n. A computer hacker who breaks into systems to further an activist agenda.
Also Seen As
Other Forms
Some are trying to make that outlet more accessible. A 26-year-old University of Toronto dropout calling himself Perl Bailey, after a computer language popular among Web developers, said he had earned a living as a software developer and had dabbled in not entirely legal computer exploration for several years. Now, he is writing a tool to arm computer novices with basic hacktivist techniques.
—Amy Harmon, “'Hacktivists' of All Persuasions Take Their Struggle to the Web,” The New York Times, October 31, 1998
Members of the Hong Kong Blondes, a covert group, claim to have gotten into Chinese military computers and to have temporarily shut down a communications satellite last year in a "hacktivist" protest. "The ultimate aim is to use hacktivism to ameliorate human rights conditions," says Oxblood Ruffin, a member of the Toronto-based Cult of the Dead Cow (www.cultdeadcow.com), one of the oldest hacker groups in North America, who serves as unofficial spokesman for the having-more-fun Blondes.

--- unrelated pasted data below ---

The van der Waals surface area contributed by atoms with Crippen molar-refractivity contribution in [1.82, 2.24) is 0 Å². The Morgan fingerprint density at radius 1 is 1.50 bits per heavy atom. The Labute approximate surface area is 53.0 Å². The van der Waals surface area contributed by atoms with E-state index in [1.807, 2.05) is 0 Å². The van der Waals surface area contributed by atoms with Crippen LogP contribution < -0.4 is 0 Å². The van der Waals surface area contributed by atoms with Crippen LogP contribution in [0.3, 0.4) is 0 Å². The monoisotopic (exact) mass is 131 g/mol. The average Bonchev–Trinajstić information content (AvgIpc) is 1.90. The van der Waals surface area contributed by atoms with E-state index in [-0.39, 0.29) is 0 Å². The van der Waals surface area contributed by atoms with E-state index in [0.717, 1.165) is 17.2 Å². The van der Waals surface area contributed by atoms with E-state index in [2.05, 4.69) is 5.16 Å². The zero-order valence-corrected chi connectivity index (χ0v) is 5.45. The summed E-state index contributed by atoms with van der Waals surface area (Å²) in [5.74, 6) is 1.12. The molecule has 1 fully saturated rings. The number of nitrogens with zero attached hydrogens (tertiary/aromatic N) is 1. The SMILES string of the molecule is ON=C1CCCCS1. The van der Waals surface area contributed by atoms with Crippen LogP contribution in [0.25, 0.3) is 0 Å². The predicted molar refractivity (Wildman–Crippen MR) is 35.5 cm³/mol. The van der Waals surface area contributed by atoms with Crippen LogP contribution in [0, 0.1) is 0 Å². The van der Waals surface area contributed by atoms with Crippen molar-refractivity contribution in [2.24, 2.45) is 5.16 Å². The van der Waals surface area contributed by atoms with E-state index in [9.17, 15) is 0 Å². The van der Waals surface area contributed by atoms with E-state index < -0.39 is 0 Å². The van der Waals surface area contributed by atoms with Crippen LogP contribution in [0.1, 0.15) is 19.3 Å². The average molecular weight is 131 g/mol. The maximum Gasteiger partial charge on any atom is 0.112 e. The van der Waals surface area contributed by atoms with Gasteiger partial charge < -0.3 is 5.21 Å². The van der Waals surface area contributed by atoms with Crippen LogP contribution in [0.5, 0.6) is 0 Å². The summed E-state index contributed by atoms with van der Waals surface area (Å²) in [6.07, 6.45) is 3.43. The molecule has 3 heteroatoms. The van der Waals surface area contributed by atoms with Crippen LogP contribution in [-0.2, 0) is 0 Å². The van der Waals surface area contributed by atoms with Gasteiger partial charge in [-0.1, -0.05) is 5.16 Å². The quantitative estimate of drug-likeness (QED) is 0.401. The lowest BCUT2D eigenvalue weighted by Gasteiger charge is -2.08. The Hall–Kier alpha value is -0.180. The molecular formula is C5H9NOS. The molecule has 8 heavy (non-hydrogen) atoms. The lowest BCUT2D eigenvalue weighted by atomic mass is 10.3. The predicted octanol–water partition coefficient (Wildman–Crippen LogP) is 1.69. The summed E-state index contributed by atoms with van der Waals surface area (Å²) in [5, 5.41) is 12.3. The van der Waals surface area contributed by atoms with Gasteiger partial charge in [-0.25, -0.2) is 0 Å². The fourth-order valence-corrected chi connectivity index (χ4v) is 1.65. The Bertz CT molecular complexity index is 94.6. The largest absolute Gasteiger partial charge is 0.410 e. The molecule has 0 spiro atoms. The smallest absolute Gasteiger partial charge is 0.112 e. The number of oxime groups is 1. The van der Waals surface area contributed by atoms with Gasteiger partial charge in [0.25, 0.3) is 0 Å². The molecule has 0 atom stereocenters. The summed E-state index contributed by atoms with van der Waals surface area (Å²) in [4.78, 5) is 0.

—Bay Fang, “Chinese 'hacktivists' spin a Web of trouble,” U.S. News & World Report, September 28, 1998
1995 (earliest)
Ever since 1990, when about 300 queers descended on the park at the behest of a local computer hacktivist unfortunately named Doug Swallow, gays and lesbians have annually stormed the Magic Kingdom — with tacit encouragement from the management.
—James Hannaham, “Deep Disney: Gay Day In the Magic Kingdon,” The Village Voice, June 27, 1995
Filed Under